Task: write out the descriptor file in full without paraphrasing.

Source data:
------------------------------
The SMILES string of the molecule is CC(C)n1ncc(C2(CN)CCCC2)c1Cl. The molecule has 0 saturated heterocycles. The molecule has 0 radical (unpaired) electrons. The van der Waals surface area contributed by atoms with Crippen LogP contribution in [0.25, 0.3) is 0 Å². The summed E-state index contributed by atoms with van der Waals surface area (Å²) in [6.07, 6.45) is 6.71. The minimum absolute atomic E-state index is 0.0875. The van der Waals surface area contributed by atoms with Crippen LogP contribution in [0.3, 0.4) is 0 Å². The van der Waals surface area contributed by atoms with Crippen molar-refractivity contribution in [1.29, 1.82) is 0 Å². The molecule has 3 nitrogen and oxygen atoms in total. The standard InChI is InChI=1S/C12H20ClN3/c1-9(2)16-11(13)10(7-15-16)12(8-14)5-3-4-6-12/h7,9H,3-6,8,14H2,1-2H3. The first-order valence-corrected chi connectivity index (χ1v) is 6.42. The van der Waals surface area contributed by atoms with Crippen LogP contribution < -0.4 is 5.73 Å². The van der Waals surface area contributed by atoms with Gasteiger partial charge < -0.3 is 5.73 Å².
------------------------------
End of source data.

The SMILES string of the molecule is CC(C)n1ncc(C2(CN)CCCC2)c1Cl. The molecule has 0 saturated heterocycles. The molecule has 0 radical (unpaired) electrons. The van der Waals surface area contributed by atoms with Crippen LogP contribution in [0.25, 0.3) is 0 Å². The summed E-state index contributed by atoms with van der Waals surface area (Å²) in [6.07, 6.45) is 6.71. The minimum absolute atomic E-state index is 0.0875. The van der Waals surface area contributed by atoms with Crippen LogP contribution in [0.3, 0.4) is 0 Å². The van der Waals surface area contributed by atoms with Crippen molar-refractivity contribution in [1.29, 1.82) is 0 Å². The molecule has 3 nitrogen and oxygen atoms in total. The standard InChI is InChI=1S/C12H20ClN3/c1-9(2)16-11(13)10(7-15-16)12(8-14)5-3-4-6-12/h7,9H,3-6,8,14H2,1-2H3. The first-order valence-corrected chi connectivity index (χ1v) is 6.42. The van der Waals surface area contributed by atoms with Crippen LogP contribution < -0.4 is 5.73 Å². The van der Waals surface area contributed by atoms with Gasteiger partial charge < -0.3 is 5.73 Å².